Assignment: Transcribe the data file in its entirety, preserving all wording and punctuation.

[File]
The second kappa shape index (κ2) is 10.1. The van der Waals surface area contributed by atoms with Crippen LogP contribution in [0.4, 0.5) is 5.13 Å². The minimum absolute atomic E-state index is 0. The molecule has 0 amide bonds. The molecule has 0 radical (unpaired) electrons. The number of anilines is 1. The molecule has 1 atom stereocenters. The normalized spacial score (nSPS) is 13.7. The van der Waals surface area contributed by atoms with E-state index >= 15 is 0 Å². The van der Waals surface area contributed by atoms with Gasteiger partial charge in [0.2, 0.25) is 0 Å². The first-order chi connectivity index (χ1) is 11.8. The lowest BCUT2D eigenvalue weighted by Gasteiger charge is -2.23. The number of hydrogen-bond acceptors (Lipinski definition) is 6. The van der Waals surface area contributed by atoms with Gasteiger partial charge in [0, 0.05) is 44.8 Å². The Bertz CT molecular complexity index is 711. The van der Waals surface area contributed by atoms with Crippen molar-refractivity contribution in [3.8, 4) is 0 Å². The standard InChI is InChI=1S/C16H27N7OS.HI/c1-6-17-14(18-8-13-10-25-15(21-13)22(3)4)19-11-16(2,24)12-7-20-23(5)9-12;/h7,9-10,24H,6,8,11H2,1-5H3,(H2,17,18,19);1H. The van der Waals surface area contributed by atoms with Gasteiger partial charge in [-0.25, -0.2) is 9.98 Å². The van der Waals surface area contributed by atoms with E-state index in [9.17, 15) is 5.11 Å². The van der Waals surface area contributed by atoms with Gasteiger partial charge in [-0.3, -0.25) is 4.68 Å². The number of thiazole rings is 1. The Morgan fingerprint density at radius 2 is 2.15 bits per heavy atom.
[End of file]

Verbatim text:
The second kappa shape index (κ2) is 10.1. The van der Waals surface area contributed by atoms with Crippen LogP contribution in [0.4, 0.5) is 5.13 Å². The minimum absolute atomic E-state index is 0. The molecule has 0 amide bonds. The molecule has 0 radical (unpaired) electrons. The number of anilines is 1. The molecule has 1 atom stereocenters. The normalized spacial score (nSPS) is 13.7. The van der Waals surface area contributed by atoms with E-state index >= 15 is 0 Å². The van der Waals surface area contributed by atoms with Gasteiger partial charge in [0.2, 0.25) is 0 Å². The first-order chi connectivity index (χ1) is 11.8. The lowest BCUT2D eigenvalue weighted by Gasteiger charge is -2.23. The number of hydrogen-bond acceptors (Lipinski definition) is 6. The van der Waals surface area contributed by atoms with Gasteiger partial charge in [0, 0.05) is 44.8 Å². The Bertz CT molecular complexity index is 711. The van der Waals surface area contributed by atoms with Crippen molar-refractivity contribution in [3.8, 4) is 0 Å². The standard InChI is InChI=1S/C16H27N7OS.HI/c1-6-17-14(18-8-13-10-25-15(21-13)22(3)4)19-11-16(2,24)12-7-20-23(5)9-12;/h7,9-10,24H,6,8,11H2,1-5H3,(H2,17,18,19);1H. The van der Waals surface area contributed by atoms with Gasteiger partial charge in [-0.25, -0.2) is 9.98 Å². The van der Waals surface area contributed by atoms with E-state index in [9.17, 15) is 5.11 Å². The van der Waals surface area contributed by atoms with Gasteiger partial charge in [-0.3, -0.25) is 4.68 Å². The number of thiazole rings is 1. The Morgan fingerprint density at radius 2 is 2.15 bits per heavy atom.